The global financial crisis has led to a new shop-floor militancy. Radical forms of protest and new workers’ takeovers have sprung up all over the globe. In the US, Republic Windows and Doors started production under worker control in January 2013. Later that year workers in Greece took over and managed a hotel, a hospital, a newspaper, a TV channel and a factory.
The dominant revolutionary left has viewed workers' control as part of a system necessary during a transition to socialism. Yet most socialist and communist parties have neglected to promote workers' control as it challenges the centrality of parties and it is in this spirit that trade unions, operating through the institutional frameworks of government, have held a monopoly over labor history.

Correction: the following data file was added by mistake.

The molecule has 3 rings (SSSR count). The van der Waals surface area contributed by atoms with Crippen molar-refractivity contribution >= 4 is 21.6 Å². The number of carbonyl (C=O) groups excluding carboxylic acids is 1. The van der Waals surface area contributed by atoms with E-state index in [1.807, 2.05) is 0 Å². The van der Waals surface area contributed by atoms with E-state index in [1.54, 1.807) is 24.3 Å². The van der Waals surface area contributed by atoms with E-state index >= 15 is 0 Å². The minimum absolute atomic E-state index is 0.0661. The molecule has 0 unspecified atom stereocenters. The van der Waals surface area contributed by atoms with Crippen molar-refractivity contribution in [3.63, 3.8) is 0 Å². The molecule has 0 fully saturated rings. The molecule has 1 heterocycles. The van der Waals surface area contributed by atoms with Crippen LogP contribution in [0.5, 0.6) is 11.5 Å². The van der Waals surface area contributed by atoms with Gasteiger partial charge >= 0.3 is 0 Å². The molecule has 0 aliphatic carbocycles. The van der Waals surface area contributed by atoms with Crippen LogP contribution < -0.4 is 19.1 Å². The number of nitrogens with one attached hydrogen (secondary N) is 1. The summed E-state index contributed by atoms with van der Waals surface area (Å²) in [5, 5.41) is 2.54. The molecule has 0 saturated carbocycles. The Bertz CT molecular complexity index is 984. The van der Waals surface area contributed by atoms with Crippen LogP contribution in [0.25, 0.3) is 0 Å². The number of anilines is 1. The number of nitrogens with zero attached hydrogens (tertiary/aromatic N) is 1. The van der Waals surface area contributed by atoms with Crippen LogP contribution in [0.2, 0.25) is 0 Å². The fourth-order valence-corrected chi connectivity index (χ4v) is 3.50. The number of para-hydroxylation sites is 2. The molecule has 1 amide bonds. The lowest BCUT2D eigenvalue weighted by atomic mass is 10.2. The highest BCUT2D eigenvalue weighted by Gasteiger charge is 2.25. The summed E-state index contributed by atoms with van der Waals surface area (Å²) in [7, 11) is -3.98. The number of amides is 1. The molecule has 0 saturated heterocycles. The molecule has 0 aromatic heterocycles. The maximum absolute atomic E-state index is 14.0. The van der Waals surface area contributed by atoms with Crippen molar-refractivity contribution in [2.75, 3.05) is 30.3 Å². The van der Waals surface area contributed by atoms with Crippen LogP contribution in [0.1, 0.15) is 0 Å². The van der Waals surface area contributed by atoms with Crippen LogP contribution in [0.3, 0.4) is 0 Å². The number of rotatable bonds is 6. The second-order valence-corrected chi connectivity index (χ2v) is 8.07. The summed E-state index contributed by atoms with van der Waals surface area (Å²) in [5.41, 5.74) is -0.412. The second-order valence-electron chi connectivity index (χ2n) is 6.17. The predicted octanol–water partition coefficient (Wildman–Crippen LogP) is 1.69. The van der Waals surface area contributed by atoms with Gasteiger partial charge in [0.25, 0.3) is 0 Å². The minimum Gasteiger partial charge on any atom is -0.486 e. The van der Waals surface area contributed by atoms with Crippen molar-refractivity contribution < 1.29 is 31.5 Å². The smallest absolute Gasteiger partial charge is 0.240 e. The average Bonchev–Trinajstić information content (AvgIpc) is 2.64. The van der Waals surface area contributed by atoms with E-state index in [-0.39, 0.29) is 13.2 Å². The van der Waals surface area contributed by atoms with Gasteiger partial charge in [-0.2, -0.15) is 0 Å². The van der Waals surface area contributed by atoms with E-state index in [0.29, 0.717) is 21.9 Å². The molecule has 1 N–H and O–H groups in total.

Tracing Marx’s writings on the Paris Commune through council communism, anarcho-syndicalism, Italian operaismo, and other 'heretical' left currents, An Alternative Labour History uncovers the practices and intentions of historical and contemporary autonomous workers’ movements that until now have been largely obscured. It shows that by bringing permanence and predictability to their workplaces, workers can stabilize their communities through expressions of participatory democracy. And, as history has repeatedly shown, workers have always had the capacity to run their enterprises on their own.